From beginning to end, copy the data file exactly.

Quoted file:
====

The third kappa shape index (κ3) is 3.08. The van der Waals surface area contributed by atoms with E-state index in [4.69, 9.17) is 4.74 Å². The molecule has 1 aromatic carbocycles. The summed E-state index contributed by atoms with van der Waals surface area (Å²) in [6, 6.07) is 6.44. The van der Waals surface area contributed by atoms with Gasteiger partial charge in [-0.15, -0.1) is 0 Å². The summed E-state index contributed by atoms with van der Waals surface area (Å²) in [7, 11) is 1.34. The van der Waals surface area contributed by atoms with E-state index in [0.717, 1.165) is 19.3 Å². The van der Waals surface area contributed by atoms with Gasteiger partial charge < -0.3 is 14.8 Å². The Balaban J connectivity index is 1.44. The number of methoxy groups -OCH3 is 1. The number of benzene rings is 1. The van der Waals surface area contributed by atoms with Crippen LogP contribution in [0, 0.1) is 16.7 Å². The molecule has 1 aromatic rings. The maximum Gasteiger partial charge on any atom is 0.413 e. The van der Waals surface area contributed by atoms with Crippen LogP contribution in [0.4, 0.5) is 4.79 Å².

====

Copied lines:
The third kappa shape index (κ3) is 3.08. The van der Waals surface area contributed by atoms with E-state index in [4.69, 9.17) is 4.74 Å². The molecule has 1 aromatic carbocycles. The summed E-state index contributed by atoms with van der Waals surface area (Å²) in [6, 6.07) is 6.44. The van der Waals surface area contributed by atoms with Gasteiger partial charge in [-0.15, -0.1) is 0 Å². The summed E-state index contributed by atoms with van der Waals surface area (Å²) in [7, 11) is 1.34. The van der Waals surface area contributed by atoms with E-state index in [0.717, 1.165) is 19.3 Å². The van der Waals surface area contributed by atoms with Gasteiger partial charge < -0.3 is 14.8 Å². The Balaban J connectivity index is 1.44. The number of methoxy groups -OCH3 is 1. The number of benzene rings is 1. The van der Waals surface area contributed by atoms with Crippen LogP contribution in [0, 0.1) is 16.7 Å². The molecule has 1 aromatic rings. The maximum Gasteiger partial charge on any atom is 0.413 e. The van der Waals surface area contributed by atoms with Crippen LogP contribution in [0.4, 0.5) is 4.79 Å².